The Akhdam are a marginalized group in Yemen. In fact, though their name means "servant", they prefer to call themselves "Al-Muhamasheen" -- "the marginalized ones." They live on the bottom rung of a supposedly abolished caste ladder. The 1962 revolution allegedly did away with that societal hierarchy.
It is believed the Akhdam are descendants of Ethiopian soldiers who moved into the area to conquer. Unsuccessful, they were expelled at the start of the Islamic era in the region. Those who stayed behind when the army left became slaves, hence their name. This version of their history has been denied by Hamud al-Awdi, a professor of sociology at Sana University. He concedes that they are probably descendants of people from an African country, but he will add little more.
The people are shorter and darker than typical Yemenis. A study found they were more apt to have sickle-cell anemia, a characteristic attributed also to the Veddoids of South Asia.
Akhdam mostly live in slums in the big cities, primarily in Sana. Sana's Sawan area does have government housing available for the Akhdam. Other cities include Abyan, Aden, Al Hudaydah, Al Mukalla, Lahij and Ta'izz. The US State Department's human rights report on Yemen for 2011 lists their population there at 440,000-1.1 million.
They live in fierce poverty, discriminated against and helped by only a handful. Many of the men work as street sweepers when work can be found. The women and children collect cans and bottles for income and beg. Almost none of the children attend school.
There are constant reports of mistreatment of the workers by their supervisor. Such treatment almost never brings punishment, even if Akhdam are killed as a result. Recently the group has had a modicum of success in making their voice heard in the political arena. There has been a small increase in their daily wage and they have been able to stage protests against their unfair treatment and low pay. Still, the workers have no vacation at all.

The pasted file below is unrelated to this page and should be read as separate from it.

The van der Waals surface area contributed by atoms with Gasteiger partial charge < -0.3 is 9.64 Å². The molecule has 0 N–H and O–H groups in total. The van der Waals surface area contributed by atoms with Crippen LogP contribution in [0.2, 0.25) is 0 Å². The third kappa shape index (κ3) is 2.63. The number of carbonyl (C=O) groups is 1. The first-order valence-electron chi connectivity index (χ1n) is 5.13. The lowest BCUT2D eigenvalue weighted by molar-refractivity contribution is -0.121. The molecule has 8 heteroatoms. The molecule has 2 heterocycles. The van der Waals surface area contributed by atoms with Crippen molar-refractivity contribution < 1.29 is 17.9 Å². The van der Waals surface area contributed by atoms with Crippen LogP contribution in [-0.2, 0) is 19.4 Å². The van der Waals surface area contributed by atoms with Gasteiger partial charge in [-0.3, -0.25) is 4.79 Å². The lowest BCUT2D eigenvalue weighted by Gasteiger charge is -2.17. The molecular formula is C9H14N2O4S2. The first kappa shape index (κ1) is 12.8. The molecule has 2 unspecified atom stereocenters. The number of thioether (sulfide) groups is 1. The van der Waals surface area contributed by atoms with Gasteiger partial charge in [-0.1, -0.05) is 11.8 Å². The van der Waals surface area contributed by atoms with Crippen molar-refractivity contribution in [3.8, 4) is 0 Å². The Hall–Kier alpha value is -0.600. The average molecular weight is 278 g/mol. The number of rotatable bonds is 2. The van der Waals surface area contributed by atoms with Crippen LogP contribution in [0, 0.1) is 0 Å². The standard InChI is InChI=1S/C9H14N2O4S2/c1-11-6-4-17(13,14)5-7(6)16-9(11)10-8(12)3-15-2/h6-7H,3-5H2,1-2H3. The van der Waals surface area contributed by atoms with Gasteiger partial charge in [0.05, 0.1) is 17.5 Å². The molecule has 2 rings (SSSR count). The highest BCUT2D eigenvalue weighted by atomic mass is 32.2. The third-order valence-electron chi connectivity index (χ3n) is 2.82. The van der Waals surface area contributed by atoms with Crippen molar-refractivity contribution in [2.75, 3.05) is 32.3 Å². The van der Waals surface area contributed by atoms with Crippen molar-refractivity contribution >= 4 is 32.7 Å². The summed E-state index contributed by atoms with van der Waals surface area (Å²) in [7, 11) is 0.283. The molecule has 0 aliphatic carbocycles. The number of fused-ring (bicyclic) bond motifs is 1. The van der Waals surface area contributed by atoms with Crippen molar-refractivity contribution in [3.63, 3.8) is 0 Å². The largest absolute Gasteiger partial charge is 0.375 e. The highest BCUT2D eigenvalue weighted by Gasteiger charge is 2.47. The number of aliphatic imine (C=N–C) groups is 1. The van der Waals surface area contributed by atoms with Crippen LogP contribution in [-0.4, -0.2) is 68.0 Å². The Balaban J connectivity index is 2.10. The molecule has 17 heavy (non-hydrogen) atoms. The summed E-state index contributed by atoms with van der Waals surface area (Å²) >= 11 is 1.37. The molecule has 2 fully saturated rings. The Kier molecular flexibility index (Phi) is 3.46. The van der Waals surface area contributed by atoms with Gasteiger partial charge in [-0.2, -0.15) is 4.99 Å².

A New York Times article indicates that their life of poverty may be ongoing: "Part of the problem, many members of the community say, is that most of the Akhdam have internalized their low status and do not try to better themselves, find real jobs or seek an education. Much of their meager income goes to buying qat, the plant whose leaves many Yemenis chew for its mildly narcotic effects." (NY Times)
They desperately need better living conditions, clean water and sanitation. Education and lack of employment opportunities are a problem.
* Scripture Prayers for the Arabized Blacks in Libya.
* Pray that the effects of the Arab Spring of 2011 may serve to lift the group out of poverty.
* Pray for protection of workers from mistreatment from their supervisors.
* Pray that the increasing information in the media about this group will spur action to enable the community to improve their state.
* Pray there will be an opening for Christian aid workers to share the gospel with them.
|Profile Source: Joshua Project|
|Global Prayer Digest: 2017-12-26|
|People Name General||Arabized Blacks|
|People Name in Country||Arabized Blacks|
|Progress Scale||1 ●|
|Frontier People Group||No|
|GSEC||1 (per PeopleGroups.org)|
|Pioneer Workers Needed||2|
|Alternate Names||Black, Arabized|
|Region||Middle East and North Africa|
|Persecution Rank||4 (Open Doors top 50 rank, 1 = highest persecution ranking)|
|Location in Country||Widespread, especially in the north. Source: Ethnologue 2016|
|Primary Language||Arabic, Libyan Spoken (119,000 speakers)|
|Language Code||ayl Ethnologue Listing|
|Language Written||Yes ScriptSource Listing|
Primary Language: Arabic, Libyan Spoken
|Bible Translation ▲||Status (Years)|
|Possible Print Bibles|
|Forum Bible Agencies|
|National Bible Societies|
|World Bible Finder|
|Resource Type ▲||Resource Name|
|Audio Recordings||Arabic Bibles Online|
|Film / Video||Jesus Film: view in Arabic, Libyan Spoken|
|Film / Video||My Last Day (Jesus Film Project Anime)|
|Major Religion ▲||Percent|
|Christianity (Evangelical 0.10 %)||
|Other / Small||
|Christian Segments ▲||Percent|